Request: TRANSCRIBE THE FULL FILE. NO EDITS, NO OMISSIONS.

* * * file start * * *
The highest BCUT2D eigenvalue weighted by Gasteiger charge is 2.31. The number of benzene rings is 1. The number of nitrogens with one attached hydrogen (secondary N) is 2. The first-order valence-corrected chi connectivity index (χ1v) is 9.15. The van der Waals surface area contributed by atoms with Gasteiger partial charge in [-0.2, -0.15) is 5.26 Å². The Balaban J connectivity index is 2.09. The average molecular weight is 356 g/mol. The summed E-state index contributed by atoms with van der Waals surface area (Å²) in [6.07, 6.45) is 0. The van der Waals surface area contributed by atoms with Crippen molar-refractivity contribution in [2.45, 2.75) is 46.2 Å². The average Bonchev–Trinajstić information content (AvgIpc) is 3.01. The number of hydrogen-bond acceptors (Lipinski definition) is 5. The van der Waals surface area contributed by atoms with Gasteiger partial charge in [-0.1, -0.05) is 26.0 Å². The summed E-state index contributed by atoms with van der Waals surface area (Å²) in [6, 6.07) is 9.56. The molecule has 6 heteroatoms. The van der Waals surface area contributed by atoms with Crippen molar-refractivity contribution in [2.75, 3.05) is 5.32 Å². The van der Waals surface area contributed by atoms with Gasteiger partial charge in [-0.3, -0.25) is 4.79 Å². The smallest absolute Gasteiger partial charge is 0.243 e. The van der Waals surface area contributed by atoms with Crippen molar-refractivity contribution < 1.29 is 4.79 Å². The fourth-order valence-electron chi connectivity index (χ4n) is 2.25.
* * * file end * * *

The highest BCUT2D eigenvalue weighted by Gasteiger charge is 2.31. The number of benzene rings is 1. The number of nitrogens with one attached hydrogen (secondary N) is 2. The first-order valence-corrected chi connectivity index (χ1v) is 9.15. The van der Waals surface area contributed by atoms with Gasteiger partial charge in [-0.2, -0.15) is 5.26 Å². The Balaban J connectivity index is 2.09. The average molecular weight is 356 g/mol. The summed E-state index contributed by atoms with van der Waals surface area (Å²) in [6.07, 6.45) is 0. The van der Waals surface area contributed by atoms with Crippen molar-refractivity contribution in [2.45, 2.75) is 46.2 Å². The average Bonchev–Trinajstić information content (AvgIpc) is 3.01. The number of hydrogen-bond acceptors (Lipinski definition) is 5. The van der Waals surface area contributed by atoms with Gasteiger partial charge in [-0.1, -0.05) is 26.0 Å². The summed E-state index contributed by atoms with van der Waals surface area (Å²) in [6, 6.07) is 9.56. The molecule has 6 heteroatoms. The van der Waals surface area contributed by atoms with Crippen molar-refractivity contribution in [2.75, 3.05) is 5.32 Å². The van der Waals surface area contributed by atoms with Gasteiger partial charge in [-0.3, -0.25) is 4.79 Å². The smallest absolute Gasteiger partial charge is 0.243 e. The van der Waals surface area contributed by atoms with Crippen molar-refractivity contribution < 1.29 is 4.79 Å². The fourth-order valence-electron chi connectivity index (χ4n) is 2.25.